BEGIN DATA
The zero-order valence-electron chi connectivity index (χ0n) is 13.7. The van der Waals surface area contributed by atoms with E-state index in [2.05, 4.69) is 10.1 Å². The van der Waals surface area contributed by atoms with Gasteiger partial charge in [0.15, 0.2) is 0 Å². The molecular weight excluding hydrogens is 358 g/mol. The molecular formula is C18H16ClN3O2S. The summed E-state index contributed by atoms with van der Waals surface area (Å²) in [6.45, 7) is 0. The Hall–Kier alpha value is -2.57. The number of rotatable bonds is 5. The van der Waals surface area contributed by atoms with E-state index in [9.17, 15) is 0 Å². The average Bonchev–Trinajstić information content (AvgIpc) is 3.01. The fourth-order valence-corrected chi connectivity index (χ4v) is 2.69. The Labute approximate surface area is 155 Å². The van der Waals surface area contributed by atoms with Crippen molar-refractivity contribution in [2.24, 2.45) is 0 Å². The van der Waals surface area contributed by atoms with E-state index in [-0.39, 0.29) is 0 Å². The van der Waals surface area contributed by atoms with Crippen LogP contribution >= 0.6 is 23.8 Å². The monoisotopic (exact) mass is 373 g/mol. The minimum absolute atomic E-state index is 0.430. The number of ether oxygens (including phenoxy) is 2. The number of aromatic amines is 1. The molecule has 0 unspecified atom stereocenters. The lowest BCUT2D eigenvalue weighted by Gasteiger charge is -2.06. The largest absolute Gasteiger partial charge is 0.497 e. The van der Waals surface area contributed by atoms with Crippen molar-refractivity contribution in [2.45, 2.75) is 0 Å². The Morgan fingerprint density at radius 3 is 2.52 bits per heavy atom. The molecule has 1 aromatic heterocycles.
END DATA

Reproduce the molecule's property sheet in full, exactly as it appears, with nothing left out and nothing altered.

The zero-order valence-electron chi connectivity index (χ0n) is 13.7. The van der Waals surface area contributed by atoms with E-state index in [2.05, 4.69) is 10.1 Å². The van der Waals surface area contributed by atoms with Gasteiger partial charge in [0.15, 0.2) is 0 Å². The molecular weight excluding hydrogens is 358 g/mol. The molecular formula is C18H16ClN3O2S. The summed E-state index contributed by atoms with van der Waals surface area (Å²) in [6.45, 7) is 0. The Hall–Kier alpha value is -2.57. The number of rotatable bonds is 5. The van der Waals surface area contributed by atoms with E-state index in [9.17, 15) is 0 Å². The average Bonchev–Trinajstić information content (AvgIpc) is 3.01. The fourth-order valence-corrected chi connectivity index (χ4v) is 2.69. The Labute approximate surface area is 155 Å². The van der Waals surface area contributed by atoms with Crippen molar-refractivity contribution in [2.24, 2.45) is 0 Å². The van der Waals surface area contributed by atoms with E-state index in [-0.39, 0.29) is 0 Å². The van der Waals surface area contributed by atoms with Crippen LogP contribution >= 0.6 is 23.8 Å². The monoisotopic (exact) mass is 373 g/mol. The minimum absolute atomic E-state index is 0.430. The number of ether oxygens (including phenoxy) is 2. The number of aromatic amines is 1. The molecule has 0 unspecified atom stereocenters. The lowest BCUT2D eigenvalue weighted by Gasteiger charge is -2.06. The largest absolute Gasteiger partial charge is 0.497 e. The van der Waals surface area contributed by atoms with Crippen molar-refractivity contribution in [2.45, 2.75) is 0 Å². The Morgan fingerprint density at radius 3 is 2.52 bits per heavy atom. The molecule has 1 aromatic heterocycles.